WATCH The Outrageous, Irrelevant Reasons The GOP Blocked Free Health Care For 9/11 Responders

July 30, 2010 2:49 pm ET — Alan Pyke

By now, most of the American political class should have seen Rep. Anthony Weiner (D-NY) go ballistic on House Republicans for blocking a bill to provide free health care for 9/11 responders and cleanup workers who were exposed to toxins from Ground Zero. But the series of GOP objections that set him off is not getting quite so much attention.

Republicans offered a variety of objections to the bill, none of which were relevant to the basic goal: taking care of the people who rushed towards disaster that day in September. Rep. Peter King (R-NY), one of only 12 Republicans to vote for the bill, admitted that his party was really frustrated because Democrats denied Republicans an opportunity to tack on amendments about immigration. As King put it, "The reason H.R. 847 is not being brought up under regular order is that the majority party is petrified of having its members face a potential vote on illegal immigration."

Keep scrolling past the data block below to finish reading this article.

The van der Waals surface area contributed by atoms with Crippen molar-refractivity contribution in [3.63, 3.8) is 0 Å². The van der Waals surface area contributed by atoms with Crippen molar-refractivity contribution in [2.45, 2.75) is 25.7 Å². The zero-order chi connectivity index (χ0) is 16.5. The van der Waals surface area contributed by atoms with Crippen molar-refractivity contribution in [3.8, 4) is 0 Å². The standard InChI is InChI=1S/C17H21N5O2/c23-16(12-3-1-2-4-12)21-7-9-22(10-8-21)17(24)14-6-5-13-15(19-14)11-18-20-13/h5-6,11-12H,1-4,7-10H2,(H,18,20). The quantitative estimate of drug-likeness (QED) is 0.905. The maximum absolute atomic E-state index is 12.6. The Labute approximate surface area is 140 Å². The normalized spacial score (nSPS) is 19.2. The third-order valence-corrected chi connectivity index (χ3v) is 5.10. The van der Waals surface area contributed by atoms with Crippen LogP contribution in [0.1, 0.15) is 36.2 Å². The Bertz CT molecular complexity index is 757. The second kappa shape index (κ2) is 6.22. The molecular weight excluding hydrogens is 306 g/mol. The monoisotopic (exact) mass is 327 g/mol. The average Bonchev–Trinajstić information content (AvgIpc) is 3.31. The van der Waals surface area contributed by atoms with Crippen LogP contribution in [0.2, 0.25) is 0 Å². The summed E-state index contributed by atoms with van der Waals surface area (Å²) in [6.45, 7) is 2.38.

But the suspension calendar is used for uncontroversial bills. And a law to fund health care for the heroes of September 11 should not be controversial. King's admission that Republicans wanted to load the bill with irrelevant amendments and force difficult votes on unrelated issues is striking.

The petty political rhetoric about entitlements offered by the other Republicans, though, is downright sickening.

Rep. Lamar Smith (R-TX) called the bill a "slush fund." Rep. Kevin Brady (R-TX) whined about the funding for the bill because first responders went to the WTC site "to save survivors, not to raise taxes." Brady further accused Democrats of "us[ing] 9/11 as an excuse to harm American jobs." Rep. Cliff Stearns (R-FL) called the bill "yet another spending program" and an "entitlement."

Rep. Joe Barton (R-TX), who was managing the minority's debate time, summed up the GOP's logic: the 9/11 responders don't deserve an "entitlement program," the whole thing should be "means tested" so that all those millionaire EMTs in New York who can afford their own care don't free ride on the program, and the bill is flawed because it "would reimburse hospitals in New York at 140% of Medicare."


It was bad enough when Republicans attached irrelevant riders to final votes on health insurance reform just to embarrass Democrats in an election year. To do so with something as important and uncontroversial as medical care for people who helped out at Ground Zero is just ugly.

No wonder Weiner was so angry.